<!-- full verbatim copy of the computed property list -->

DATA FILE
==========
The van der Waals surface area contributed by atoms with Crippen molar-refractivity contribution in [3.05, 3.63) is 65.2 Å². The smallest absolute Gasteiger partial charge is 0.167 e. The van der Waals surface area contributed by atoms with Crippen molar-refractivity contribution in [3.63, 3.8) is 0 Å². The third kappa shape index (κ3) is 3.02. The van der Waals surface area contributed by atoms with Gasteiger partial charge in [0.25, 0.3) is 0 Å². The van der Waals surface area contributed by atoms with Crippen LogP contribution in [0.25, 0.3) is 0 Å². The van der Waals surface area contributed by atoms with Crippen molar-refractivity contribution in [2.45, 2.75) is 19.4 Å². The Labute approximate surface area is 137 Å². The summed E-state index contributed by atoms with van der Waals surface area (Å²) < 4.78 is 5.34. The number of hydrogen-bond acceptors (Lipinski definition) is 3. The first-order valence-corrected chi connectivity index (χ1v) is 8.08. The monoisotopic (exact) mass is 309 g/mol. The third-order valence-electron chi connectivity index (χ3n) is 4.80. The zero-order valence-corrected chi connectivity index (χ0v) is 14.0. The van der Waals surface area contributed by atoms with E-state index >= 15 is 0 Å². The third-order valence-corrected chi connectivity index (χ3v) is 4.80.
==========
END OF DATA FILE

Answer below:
The van der Waals surface area contributed by atoms with Crippen molar-refractivity contribution in [3.05, 3.63) is 65.2 Å². The smallest absolute Gasteiger partial charge is 0.167 e. The van der Waals surface area contributed by atoms with Crippen molar-refractivity contribution in [3.63, 3.8) is 0 Å². The third kappa shape index (κ3) is 3.02. The van der Waals surface area contributed by atoms with Gasteiger partial charge in [0.25, 0.3) is 0 Å². The van der Waals surface area contributed by atoms with Crippen LogP contribution in [0.25, 0.3) is 0 Å². The van der Waals surface area contributed by atoms with Crippen molar-refractivity contribution in [2.45, 2.75) is 19.4 Å². The Labute approximate surface area is 137 Å². The summed E-state index contributed by atoms with van der Waals surface area (Å²) < 4.78 is 5.34. The number of hydrogen-bond acceptors (Lipinski definition) is 3. The first-order valence-corrected chi connectivity index (χ1v) is 8.08. The monoisotopic (exact) mass is 309 g/mol. The third-order valence-electron chi connectivity index (χ3n) is 4.80. The zero-order valence-corrected chi connectivity index (χ0v) is 14.0. The van der Waals surface area contributed by atoms with E-state index >= 15 is 0 Å². The third-order valence-corrected chi connectivity index (χ3v) is 4.80.